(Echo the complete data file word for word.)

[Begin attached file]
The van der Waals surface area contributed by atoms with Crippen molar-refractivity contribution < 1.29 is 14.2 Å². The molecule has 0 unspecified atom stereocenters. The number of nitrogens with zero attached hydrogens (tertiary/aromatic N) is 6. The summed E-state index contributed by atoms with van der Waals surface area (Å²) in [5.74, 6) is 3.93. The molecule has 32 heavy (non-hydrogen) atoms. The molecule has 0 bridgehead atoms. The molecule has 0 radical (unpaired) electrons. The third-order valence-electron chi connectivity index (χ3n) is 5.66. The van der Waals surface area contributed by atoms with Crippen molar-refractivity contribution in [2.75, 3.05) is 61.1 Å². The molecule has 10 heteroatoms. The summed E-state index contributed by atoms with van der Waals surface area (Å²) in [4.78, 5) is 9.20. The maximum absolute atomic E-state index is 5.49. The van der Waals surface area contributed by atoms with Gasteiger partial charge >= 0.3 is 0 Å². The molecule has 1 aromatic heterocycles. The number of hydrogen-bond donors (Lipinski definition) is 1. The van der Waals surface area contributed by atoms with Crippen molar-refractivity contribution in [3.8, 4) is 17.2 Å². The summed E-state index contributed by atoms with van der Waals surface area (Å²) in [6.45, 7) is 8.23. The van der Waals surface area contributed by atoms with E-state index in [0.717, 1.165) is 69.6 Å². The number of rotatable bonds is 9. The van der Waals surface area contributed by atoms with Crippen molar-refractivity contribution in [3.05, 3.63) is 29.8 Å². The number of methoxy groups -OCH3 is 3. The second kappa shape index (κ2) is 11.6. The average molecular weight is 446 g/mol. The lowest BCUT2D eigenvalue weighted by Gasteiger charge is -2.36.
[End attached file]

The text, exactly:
The van der Waals surface area contributed by atoms with Crippen molar-refractivity contribution < 1.29 is 14.2 Å². The molecule has 0 unspecified atom stereocenters. The number of nitrogens with zero attached hydrogens (tertiary/aromatic N) is 6. The summed E-state index contributed by atoms with van der Waals surface area (Å²) in [5.74, 6) is 3.93. The molecule has 32 heavy (non-hydrogen) atoms. The molecule has 0 bridgehead atoms. The molecule has 0 radical (unpaired) electrons. The third-order valence-electron chi connectivity index (χ3n) is 5.66. The van der Waals surface area contributed by atoms with Crippen molar-refractivity contribution in [2.75, 3.05) is 61.1 Å². The molecule has 10 heteroatoms. The summed E-state index contributed by atoms with van der Waals surface area (Å²) in [4.78, 5) is 9.20. The maximum absolute atomic E-state index is 5.49. The van der Waals surface area contributed by atoms with Gasteiger partial charge >= 0.3 is 0 Å². The molecule has 1 aromatic heterocycles. The number of hydrogen-bond donors (Lipinski definition) is 1. The van der Waals surface area contributed by atoms with Crippen molar-refractivity contribution in [3.8, 4) is 17.2 Å². The summed E-state index contributed by atoms with van der Waals surface area (Å²) in [6.45, 7) is 8.23. The van der Waals surface area contributed by atoms with E-state index in [0.717, 1.165) is 69.6 Å². The number of rotatable bonds is 9. The van der Waals surface area contributed by atoms with Crippen molar-refractivity contribution in [3.05, 3.63) is 29.8 Å². The number of methoxy groups -OCH3 is 3. The second kappa shape index (κ2) is 11.6. The average molecular weight is 446 g/mol. The lowest BCUT2D eigenvalue weighted by Gasteiger charge is -2.36.